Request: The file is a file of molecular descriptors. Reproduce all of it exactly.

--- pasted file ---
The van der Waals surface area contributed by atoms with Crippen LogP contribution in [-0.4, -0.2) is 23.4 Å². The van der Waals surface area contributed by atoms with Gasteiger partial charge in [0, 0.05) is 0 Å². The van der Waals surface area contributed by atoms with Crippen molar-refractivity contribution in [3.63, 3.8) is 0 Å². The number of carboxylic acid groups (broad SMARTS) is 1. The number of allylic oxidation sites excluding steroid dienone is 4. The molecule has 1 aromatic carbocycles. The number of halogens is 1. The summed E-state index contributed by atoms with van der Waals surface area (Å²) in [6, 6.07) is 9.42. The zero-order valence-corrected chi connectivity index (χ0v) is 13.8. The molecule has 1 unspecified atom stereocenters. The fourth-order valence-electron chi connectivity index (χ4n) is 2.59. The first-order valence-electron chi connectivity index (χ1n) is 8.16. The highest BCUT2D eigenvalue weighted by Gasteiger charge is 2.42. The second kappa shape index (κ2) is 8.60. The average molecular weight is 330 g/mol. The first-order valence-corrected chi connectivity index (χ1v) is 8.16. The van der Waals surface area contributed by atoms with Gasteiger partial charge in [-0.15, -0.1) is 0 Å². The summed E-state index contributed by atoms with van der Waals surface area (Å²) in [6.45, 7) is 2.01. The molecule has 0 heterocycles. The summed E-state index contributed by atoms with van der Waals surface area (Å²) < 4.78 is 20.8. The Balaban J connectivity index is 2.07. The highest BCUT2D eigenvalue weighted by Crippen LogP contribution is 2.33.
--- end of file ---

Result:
The van der Waals surface area contributed by atoms with Crippen LogP contribution in [-0.4, -0.2) is 23.4 Å². The van der Waals surface area contributed by atoms with Gasteiger partial charge in [0, 0.05) is 0 Å². The van der Waals surface area contributed by atoms with Crippen molar-refractivity contribution in [3.63, 3.8) is 0 Å². The number of carboxylic acid groups (broad SMARTS) is 1. The number of allylic oxidation sites excluding steroid dienone is 4. The molecule has 1 aromatic carbocycles. The number of halogens is 1. The summed E-state index contributed by atoms with van der Waals surface area (Å²) in [6, 6.07) is 9.42. The zero-order valence-corrected chi connectivity index (χ0v) is 13.8. The molecule has 1 unspecified atom stereocenters. The fourth-order valence-electron chi connectivity index (χ4n) is 2.59. The first-order valence-electron chi connectivity index (χ1n) is 8.16. The highest BCUT2D eigenvalue weighted by Gasteiger charge is 2.42. The second kappa shape index (κ2) is 8.60. The average molecular weight is 330 g/mol. The first-order valence-corrected chi connectivity index (χ1v) is 8.16. The van der Waals surface area contributed by atoms with Gasteiger partial charge in [-0.15, -0.1) is 0 Å². The summed E-state index contributed by atoms with van der Waals surface area (Å²) in [6.45, 7) is 2.01. The molecule has 0 heterocycles. The summed E-state index contributed by atoms with van der Waals surface area (Å²) < 4.78 is 20.8. The Balaban J connectivity index is 2.07. The highest BCUT2D eigenvalue weighted by Crippen LogP contribution is 2.33.